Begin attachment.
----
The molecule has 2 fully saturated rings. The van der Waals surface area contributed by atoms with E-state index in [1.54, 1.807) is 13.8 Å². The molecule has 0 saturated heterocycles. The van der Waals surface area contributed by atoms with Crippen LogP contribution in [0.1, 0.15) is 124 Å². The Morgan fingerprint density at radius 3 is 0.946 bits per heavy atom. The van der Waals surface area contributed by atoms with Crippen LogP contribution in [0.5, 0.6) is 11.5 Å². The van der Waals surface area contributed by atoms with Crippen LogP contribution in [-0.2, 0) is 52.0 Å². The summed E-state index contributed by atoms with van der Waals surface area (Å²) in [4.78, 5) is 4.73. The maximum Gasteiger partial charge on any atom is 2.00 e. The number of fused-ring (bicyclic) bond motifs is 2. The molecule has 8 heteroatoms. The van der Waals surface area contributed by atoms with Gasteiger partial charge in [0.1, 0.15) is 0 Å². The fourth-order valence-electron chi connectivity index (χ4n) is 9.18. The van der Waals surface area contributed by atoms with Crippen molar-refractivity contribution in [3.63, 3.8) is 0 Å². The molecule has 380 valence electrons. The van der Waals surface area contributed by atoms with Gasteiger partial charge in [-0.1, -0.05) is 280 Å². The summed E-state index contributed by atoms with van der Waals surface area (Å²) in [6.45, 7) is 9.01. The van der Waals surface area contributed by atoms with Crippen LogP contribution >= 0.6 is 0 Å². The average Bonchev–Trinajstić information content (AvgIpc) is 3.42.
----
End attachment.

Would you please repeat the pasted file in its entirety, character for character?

The molecule has 2 fully saturated rings. The van der Waals surface area contributed by atoms with E-state index in [1.54, 1.807) is 13.8 Å². The molecule has 0 saturated heterocycles. The van der Waals surface area contributed by atoms with Crippen LogP contribution in [0.1, 0.15) is 124 Å². The Morgan fingerprint density at radius 3 is 0.946 bits per heavy atom. The van der Waals surface area contributed by atoms with Crippen LogP contribution in [0.5, 0.6) is 11.5 Å². The van der Waals surface area contributed by atoms with Crippen LogP contribution in [-0.2, 0) is 52.0 Å². The summed E-state index contributed by atoms with van der Waals surface area (Å²) in [4.78, 5) is 4.73. The maximum Gasteiger partial charge on any atom is 2.00 e. The number of fused-ring (bicyclic) bond motifs is 2. The molecule has 8 heteroatoms. The van der Waals surface area contributed by atoms with Gasteiger partial charge in [0.1, 0.15) is 0 Å². The fourth-order valence-electron chi connectivity index (χ4n) is 9.18. The van der Waals surface area contributed by atoms with Crippen molar-refractivity contribution in [3.63, 3.8) is 0 Å². The molecule has 380 valence electrons. The van der Waals surface area contributed by atoms with Gasteiger partial charge in [-0.1, -0.05) is 280 Å². The summed E-state index contributed by atoms with van der Waals surface area (Å²) in [6.45, 7) is 9.01. The van der Waals surface area contributed by atoms with Crippen LogP contribution >= 0.6 is 0 Å². The average Bonchev–Trinajstić information content (AvgIpc) is 3.42.